Our friends have an annual weekend getaway on Lake Michigan every summer, and they are willing to hold it over Labor Day weekend this year so we can go. Last summer was the first time we were able to make it, and one of the highlights of our month in the Mitten. Each year they pick a book and the weekend is spent in a mix of literature discussion, drinking games, and lounging on the beach.

 Photo courtesy of Sarah Peterson (i.e., stolen from her facebook page).

Photo courtesy of Sarah Peterson (i.e., stolen from her facebook page).

We also don't want to push ourselves until we burn ourselves out. Traveling until the money just runs out is really appealing, because we love traveling so much, and at least right now, we just can't imagine settling down. But we have to go back at some point. We can't do it forever, and we don't want to cram everything in until all our experiences just blend together and we can't take anything in anymore. There have been times on this trip where that has already started to happen, though we've learned to manage that with going slower and resting more often.

But the most compelling reason to go back is to spend more time in Michigan. When we ended our month-long stay in Michigan last summer, we couldn't imagine that this would draw us back again. Oh, sure, we knew that we'd stop back again because our car is there and because it will have been at least a year since seeing our families. But spending significant time there (like another month), was the furthest thing from our minds.

I had wanted a summer vacation in Michigan. But we felt so pulled in every possible direction by our families, trying to spend time with everyone, trying to be helpful children and grandchildren, that it wasn't restful at all. We saw people every day and felt like we hardly saw anyone. Really, the summer vacation, the feeling of relaxation, of freedom, came during our road trip, not hanging around Michigan.

In fact, the only thing in Michigan that reminded me of being a kid again was the time I got in a big fight with my sister and she made me cry. We hardly saw our friends. I thought that Michigan, though always my true home, didn't really fit me any more.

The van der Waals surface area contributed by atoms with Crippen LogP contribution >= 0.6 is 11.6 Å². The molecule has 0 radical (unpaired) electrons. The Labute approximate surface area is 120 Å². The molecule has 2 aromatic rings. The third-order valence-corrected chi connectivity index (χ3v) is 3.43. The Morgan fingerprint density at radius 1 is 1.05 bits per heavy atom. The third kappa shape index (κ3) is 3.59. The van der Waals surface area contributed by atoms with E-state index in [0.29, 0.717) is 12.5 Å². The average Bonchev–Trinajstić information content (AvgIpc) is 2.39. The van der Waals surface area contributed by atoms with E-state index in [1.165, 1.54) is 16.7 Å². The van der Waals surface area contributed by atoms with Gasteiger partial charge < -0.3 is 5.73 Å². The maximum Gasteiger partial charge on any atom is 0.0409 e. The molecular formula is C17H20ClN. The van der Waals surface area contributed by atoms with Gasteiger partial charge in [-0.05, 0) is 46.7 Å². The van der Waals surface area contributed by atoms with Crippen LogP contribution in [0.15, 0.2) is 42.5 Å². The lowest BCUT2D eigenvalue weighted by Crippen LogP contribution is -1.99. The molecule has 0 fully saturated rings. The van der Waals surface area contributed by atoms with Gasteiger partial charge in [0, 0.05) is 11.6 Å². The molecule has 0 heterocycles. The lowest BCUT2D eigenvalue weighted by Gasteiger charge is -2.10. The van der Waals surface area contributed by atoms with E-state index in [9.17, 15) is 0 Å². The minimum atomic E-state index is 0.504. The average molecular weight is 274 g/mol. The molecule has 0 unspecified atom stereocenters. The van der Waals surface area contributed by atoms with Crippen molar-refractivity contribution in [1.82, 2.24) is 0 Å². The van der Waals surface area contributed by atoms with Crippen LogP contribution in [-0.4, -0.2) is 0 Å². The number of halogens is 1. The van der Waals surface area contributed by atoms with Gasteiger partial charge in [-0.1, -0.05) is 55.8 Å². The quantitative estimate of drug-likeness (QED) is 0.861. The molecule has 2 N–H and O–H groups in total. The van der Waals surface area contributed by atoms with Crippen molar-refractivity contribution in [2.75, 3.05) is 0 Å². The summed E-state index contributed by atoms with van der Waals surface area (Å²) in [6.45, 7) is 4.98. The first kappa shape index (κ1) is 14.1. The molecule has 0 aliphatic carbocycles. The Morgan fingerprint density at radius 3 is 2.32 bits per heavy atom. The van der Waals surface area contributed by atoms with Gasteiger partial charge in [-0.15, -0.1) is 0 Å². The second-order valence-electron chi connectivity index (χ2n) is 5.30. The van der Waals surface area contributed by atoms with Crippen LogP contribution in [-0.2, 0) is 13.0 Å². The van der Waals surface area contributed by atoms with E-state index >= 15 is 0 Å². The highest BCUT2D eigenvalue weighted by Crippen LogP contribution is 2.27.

But Jason's dad, as most of our friends know, is sick. He has dementia and it's important to us to spend more time with him. I lost my dad a few years ago, and it was devastating. I'd give just about anything to spend one last day with my dad. To even sit next to him if had been in a coma and hold his hand and say goodbye. But my dad died suddenly and I didn't get that chance. So we realize that budgeting in (time, money, and energy) another stay in Michigan is going to be important, and there's really no better time to do it than August/September.

Besides that weekend trip on Lake Michigan, some of our favorite times in Michigan were visiting Jason's dad (he lives in a memory-care facility). It's a bit of a drive from his mom's house (around 30 minutes or so), but we got there a few times a week. It was one of our favorite things to do. We would go over there, and Jason's dad would tell him he was happy to see him, and that he loved him. He would tell him what a good-looking guy he his. It was emotionally hard, too. We had to sneak out, rather than say goodbye. Jason's dad was always looking for Jason's mom.

More compelling than seeing the world, is to spend more time there. Between Jason's dad's dementia, and my dad's sudden passing seven years ago, we understood that if we put off seeing the world, we might never do it. We had to do it before we had kids. Now we are leaning towards not having kids and living a life of adventure. But the world will still be there. Time with Jason's dad is precious, and how much longer he'll be happy to see Jason and tell him he loves him is unclear.

I'm still nostalgic for the beginning of our trip, as we contemplate the end.

But the world will still be there.